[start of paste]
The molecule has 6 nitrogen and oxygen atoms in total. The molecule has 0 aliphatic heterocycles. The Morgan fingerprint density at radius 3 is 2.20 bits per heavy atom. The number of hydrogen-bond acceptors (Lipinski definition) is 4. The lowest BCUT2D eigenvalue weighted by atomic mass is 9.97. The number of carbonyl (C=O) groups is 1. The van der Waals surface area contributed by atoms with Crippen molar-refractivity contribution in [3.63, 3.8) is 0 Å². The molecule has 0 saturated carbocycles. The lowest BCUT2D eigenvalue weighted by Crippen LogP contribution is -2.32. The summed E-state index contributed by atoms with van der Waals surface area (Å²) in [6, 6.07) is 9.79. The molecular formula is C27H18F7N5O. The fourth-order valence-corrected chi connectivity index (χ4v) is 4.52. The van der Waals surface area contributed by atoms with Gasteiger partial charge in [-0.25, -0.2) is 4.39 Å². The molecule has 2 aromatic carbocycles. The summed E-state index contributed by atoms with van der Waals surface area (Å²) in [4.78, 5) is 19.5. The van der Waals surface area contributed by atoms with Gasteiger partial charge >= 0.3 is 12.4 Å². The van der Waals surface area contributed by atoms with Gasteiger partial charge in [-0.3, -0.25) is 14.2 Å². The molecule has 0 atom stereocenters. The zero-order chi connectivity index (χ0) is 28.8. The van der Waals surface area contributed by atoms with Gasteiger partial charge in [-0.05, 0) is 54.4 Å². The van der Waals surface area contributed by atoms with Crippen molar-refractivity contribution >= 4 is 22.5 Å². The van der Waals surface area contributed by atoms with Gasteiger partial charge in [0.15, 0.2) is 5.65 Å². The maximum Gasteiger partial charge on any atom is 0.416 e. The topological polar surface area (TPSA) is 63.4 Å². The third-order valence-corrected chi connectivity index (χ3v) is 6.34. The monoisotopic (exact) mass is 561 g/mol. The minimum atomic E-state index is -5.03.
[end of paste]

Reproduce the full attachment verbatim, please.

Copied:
The molecule has 6 nitrogen and oxygen atoms in total. The molecule has 0 aliphatic heterocycles. The Morgan fingerprint density at radius 3 is 2.20 bits per heavy atom. The number of hydrogen-bond acceptors (Lipinski definition) is 4. The lowest BCUT2D eigenvalue weighted by atomic mass is 9.97. The number of carbonyl (C=O) groups is 1. The van der Waals surface area contributed by atoms with Crippen molar-refractivity contribution in [3.63, 3.8) is 0 Å². The molecule has 0 saturated carbocycles. The lowest BCUT2D eigenvalue weighted by Crippen LogP contribution is -2.32. The summed E-state index contributed by atoms with van der Waals surface area (Å²) in [6, 6.07) is 9.79. The molecular formula is C27H18F7N5O. The fourth-order valence-corrected chi connectivity index (χ4v) is 4.52. The van der Waals surface area contributed by atoms with Gasteiger partial charge in [-0.25, -0.2) is 4.39 Å². The molecule has 2 aromatic carbocycles. The summed E-state index contributed by atoms with van der Waals surface area (Å²) in [4.78, 5) is 19.5. The van der Waals surface area contributed by atoms with Gasteiger partial charge >= 0.3 is 12.4 Å². The van der Waals surface area contributed by atoms with Gasteiger partial charge in [-0.3, -0.25) is 14.2 Å². The molecule has 0 atom stereocenters. The zero-order chi connectivity index (χ0) is 28.8. The van der Waals surface area contributed by atoms with Gasteiger partial charge in [-0.05, 0) is 54.4 Å². The van der Waals surface area contributed by atoms with Crippen molar-refractivity contribution >= 4 is 22.5 Å². The van der Waals surface area contributed by atoms with Gasteiger partial charge in [0.15, 0.2) is 5.65 Å². The maximum Gasteiger partial charge on any atom is 0.416 e. The topological polar surface area (TPSA) is 63.4 Å². The third-order valence-corrected chi connectivity index (χ3v) is 6.34. The monoisotopic (exact) mass is 561 g/mol. The minimum atomic E-state index is -5.03.